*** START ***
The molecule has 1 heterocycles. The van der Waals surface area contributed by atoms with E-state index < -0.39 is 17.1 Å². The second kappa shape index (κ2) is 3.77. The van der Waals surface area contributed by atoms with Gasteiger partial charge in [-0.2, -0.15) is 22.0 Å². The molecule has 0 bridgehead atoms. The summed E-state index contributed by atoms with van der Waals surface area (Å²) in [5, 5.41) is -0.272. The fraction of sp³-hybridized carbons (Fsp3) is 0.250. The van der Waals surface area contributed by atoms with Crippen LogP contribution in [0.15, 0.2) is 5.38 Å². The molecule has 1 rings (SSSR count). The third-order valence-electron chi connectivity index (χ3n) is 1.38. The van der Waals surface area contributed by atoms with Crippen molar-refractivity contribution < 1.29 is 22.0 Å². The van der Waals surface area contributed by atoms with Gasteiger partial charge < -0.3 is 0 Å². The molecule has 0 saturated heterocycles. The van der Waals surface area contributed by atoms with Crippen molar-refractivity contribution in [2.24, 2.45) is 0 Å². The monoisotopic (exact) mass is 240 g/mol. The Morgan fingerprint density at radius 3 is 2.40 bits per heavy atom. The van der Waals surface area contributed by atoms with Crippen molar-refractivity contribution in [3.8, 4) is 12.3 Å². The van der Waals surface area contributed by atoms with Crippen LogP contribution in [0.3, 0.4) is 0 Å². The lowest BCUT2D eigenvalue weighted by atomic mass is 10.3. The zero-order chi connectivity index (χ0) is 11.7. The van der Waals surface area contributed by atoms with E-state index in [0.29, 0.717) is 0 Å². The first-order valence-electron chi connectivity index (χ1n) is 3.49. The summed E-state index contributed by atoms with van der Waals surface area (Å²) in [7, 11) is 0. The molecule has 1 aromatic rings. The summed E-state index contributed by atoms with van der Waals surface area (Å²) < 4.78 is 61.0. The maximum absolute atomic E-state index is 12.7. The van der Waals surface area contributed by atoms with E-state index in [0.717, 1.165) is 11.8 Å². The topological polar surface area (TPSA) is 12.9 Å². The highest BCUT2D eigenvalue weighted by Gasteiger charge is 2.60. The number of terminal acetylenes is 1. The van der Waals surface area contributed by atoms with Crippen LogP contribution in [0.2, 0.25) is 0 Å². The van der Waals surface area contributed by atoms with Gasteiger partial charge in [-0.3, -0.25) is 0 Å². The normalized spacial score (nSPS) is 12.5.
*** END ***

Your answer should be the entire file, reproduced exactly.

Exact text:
The molecule has 1 heterocycles. The van der Waals surface area contributed by atoms with E-state index < -0.39 is 17.1 Å². The second kappa shape index (κ2) is 3.77. The van der Waals surface area contributed by atoms with Gasteiger partial charge in [-0.2, -0.15) is 22.0 Å². The molecule has 0 bridgehead atoms. The summed E-state index contributed by atoms with van der Waals surface area (Å²) in [5, 5.41) is -0.272. The fraction of sp³-hybridized carbons (Fsp3) is 0.250. The van der Waals surface area contributed by atoms with Crippen LogP contribution in [0.15, 0.2) is 5.38 Å². The molecule has 1 rings (SSSR count). The third-order valence-electron chi connectivity index (χ3n) is 1.38. The van der Waals surface area contributed by atoms with Crippen molar-refractivity contribution < 1.29 is 22.0 Å². The van der Waals surface area contributed by atoms with Gasteiger partial charge < -0.3 is 0 Å². The molecule has 0 saturated heterocycles. The van der Waals surface area contributed by atoms with Crippen molar-refractivity contribution in [2.24, 2.45) is 0 Å². The monoisotopic (exact) mass is 240 g/mol. The Morgan fingerprint density at radius 3 is 2.40 bits per heavy atom. The van der Waals surface area contributed by atoms with Crippen molar-refractivity contribution in [3.8, 4) is 12.3 Å². The van der Waals surface area contributed by atoms with Crippen LogP contribution in [0.3, 0.4) is 0 Å². The lowest BCUT2D eigenvalue weighted by atomic mass is 10.3. The zero-order chi connectivity index (χ0) is 11.7. The van der Waals surface area contributed by atoms with E-state index in [0.29, 0.717) is 0 Å². The first-order valence-electron chi connectivity index (χ1n) is 3.49. The summed E-state index contributed by atoms with van der Waals surface area (Å²) in [7, 11) is 0. The molecule has 1 aromatic rings. The summed E-state index contributed by atoms with van der Waals surface area (Å²) < 4.78 is 61.0. The maximum absolute atomic E-state index is 12.7. The van der Waals surface area contributed by atoms with E-state index in [0.717, 1.165) is 11.8 Å². The topological polar surface area (TPSA) is 12.9 Å². The highest BCUT2D eigenvalue weighted by Gasteiger charge is 2.60. The number of terminal acetylenes is 1. The van der Waals surface area contributed by atoms with Crippen LogP contribution in [0.2, 0.25) is 0 Å². The van der Waals surface area contributed by atoms with Gasteiger partial charge in [-0.3, -0.25) is 0 Å². The normalized spacial score (nSPS) is 12.5.